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Antimicrobial resistance and the microbiome

Microbiome, Environmental Microbiome and Animal Microbiome are coming together to launch a special series inviting authors to submit their research pertaining to antimicrobial resistance (AMR) and the microbiome.

© Image by Arek Socha from Pixabay

The emergence and spread of AMR can only be described as a catastrophic problem for human and animal health. It is projected that there would be more deaths due to AMR than cancer by 2050.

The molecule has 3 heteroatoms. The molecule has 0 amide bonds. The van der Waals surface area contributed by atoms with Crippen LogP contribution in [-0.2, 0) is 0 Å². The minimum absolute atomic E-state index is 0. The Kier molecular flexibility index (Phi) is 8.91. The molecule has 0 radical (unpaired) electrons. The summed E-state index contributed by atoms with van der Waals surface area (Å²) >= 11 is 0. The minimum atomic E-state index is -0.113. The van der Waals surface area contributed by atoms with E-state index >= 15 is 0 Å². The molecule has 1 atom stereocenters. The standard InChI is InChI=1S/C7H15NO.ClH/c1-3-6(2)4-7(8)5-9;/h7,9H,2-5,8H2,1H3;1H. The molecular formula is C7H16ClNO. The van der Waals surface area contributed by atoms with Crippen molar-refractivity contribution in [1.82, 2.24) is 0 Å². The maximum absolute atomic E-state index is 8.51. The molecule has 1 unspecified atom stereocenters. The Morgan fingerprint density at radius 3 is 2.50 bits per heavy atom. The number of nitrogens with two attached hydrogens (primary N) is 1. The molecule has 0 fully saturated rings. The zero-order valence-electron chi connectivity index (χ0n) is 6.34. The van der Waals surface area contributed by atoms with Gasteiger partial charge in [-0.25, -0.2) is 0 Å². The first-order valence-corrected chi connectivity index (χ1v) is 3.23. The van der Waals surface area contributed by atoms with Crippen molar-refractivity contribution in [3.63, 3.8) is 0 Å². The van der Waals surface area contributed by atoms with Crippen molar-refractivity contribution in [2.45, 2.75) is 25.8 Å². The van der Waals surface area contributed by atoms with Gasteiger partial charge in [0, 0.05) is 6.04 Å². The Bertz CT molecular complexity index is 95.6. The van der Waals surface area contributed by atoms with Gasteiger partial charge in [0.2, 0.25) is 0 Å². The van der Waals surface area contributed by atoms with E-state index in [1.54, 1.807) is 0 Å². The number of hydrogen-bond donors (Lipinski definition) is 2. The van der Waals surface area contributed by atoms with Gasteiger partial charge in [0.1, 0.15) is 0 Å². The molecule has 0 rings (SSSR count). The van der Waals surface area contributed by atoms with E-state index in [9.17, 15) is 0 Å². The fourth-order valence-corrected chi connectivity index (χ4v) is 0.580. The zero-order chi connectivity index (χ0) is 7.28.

During the last decade a large number of studies have reported the emergence and spread of antimicrobial resistance genes (ARG) and defined in detail how these are mobilized between pathogens and also within communities of bacteria. The impact of antibiotics on microbiomes particularly those of humans and animals is a cause for concern and can alter physiology quite dramatically. In addition the spread of ARG to these microbiomes has been reported and occurs on a global scale clearly indicated in studies of sewage and waste water treatment plants. Further spread may occur under selective conditions in the presence of antibiotics in sewage and other biocides such as detergents both of which could cause significant changes in diversity. We need to understand the impacts of ingression of ARG into microbiomes and consider the wider issue of AMR spread into the environment.